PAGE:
• Tennessee: only plain leaf Kratom is allowable, and you must be 21 to buy

Outside the US, there are bans in these countries for buying, selling, and possession of Kratom:

  • Australia
  • Malaysia
  • Thailand
  • Myanmar

These countries do not ban Kratom, but have strict controls in place:

  • Finland
  • Denmark
  • Germany
  • Romania
  • New Zealand

In the US, the FDA is beginning to place restrictions on marketing for Kratom. The attempt to stop sellers from misbranding comes in the form of warning letters.

What’s Allowable in Kratom Marketing

The FDA’s stance that there is not enough known about Kratom lies at the heart of “misbranding” the herb. The argument is that their office has no approval in place for branding Kratom.

The fact that Kratom is an herb supplement releases the FDA of any obligation to regulate it. It seems the “opioid” effects of Kratom is at the heart of the reason the FDA believes they have a duty to inform.

With overdoses skyrocketing, the term sends some scrambling for closer scrutiny. Kratom advocates point to the deaths in which the deceased had the herb in their system. Only one death shows kratom as the single substance present. Each of the others shows many substances, including prescription medications.

As the debate continues, the FDA seeks to limit marketing as they do with any supplement.

Because there is no FDA approval for Kratom, sellers may market it as other supplements on the market.

What’s Not Allowable in Kratom Marketing

Because there are few studies on the effects of Kratom, it’s vital to stick to the facts. No two people will experience the same benefits.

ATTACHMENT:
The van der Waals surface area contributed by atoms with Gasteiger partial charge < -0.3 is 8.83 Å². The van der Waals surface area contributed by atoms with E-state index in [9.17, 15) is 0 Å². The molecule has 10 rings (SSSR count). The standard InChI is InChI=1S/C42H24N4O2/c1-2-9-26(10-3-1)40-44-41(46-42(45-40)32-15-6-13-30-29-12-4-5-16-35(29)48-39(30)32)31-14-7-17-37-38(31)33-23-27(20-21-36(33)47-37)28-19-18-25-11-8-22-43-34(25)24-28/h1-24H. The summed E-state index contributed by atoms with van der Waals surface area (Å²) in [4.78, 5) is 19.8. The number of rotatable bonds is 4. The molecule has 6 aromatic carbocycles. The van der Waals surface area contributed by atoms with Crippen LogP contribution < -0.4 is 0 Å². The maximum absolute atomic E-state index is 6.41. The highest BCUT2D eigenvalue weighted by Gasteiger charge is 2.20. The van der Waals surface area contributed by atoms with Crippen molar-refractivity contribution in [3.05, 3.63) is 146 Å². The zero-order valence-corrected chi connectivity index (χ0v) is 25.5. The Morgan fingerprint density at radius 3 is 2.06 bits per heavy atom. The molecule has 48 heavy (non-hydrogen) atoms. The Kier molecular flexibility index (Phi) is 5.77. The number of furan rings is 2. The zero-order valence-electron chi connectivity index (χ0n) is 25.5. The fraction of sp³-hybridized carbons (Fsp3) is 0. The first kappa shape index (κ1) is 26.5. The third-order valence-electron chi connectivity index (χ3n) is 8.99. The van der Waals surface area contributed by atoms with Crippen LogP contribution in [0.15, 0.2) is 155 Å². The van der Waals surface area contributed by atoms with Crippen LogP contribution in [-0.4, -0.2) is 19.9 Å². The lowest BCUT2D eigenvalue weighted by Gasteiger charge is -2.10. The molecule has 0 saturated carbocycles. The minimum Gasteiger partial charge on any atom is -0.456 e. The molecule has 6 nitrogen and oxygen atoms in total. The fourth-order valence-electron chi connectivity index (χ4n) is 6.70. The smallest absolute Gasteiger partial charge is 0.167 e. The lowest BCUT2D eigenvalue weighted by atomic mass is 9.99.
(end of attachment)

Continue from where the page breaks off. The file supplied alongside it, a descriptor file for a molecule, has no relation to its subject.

So, sellers rely on customer self-reporting on collective outcomes. A user who reports their use of Kratom assists with pain relief is frequent. It’s also popular to use of the herb in easing withdrawal from prescription pain meds.

But the FDA gets uneasy about espousing Kratom as a “cure” for anything. Warning letters go out to vendors who avoid helping their customers use the product through a safe means. Dosage amounts, as well as precautions, should be available.

In addition, most sites cross state lines. This means that the FDA pays close attention to interstate commerce rules.

“Misbranding” drugs is extolling unproven benefits or failing to disclose side effects. Either will incur an FDA warning.

Why Kratom Products Have Strong Support

It is not only customers who lean toward keeping Kratom available. The industry and lawmakers with Kratom fans in their district continue to support the herb. And because it represents a billion dollar industry, there is much at stake.

Today, Kratom sellers can point to steep losses if it becomes unavailable. There will be losses in employment, tax revenue, and charitable contributions.

Of the few states considering a ban in recent years, the majority dropped all proposals. One reason for reconsideration is hefty positive consumer responses for its use.

Many point to the differences between the herb and opioids to argue the FDA stance.

Experts say the amount of Kratom necessary to mimic opioids causes more illness than euphoria. It’s inherent ability to upset the stomach prevents over-medication and limits abuse.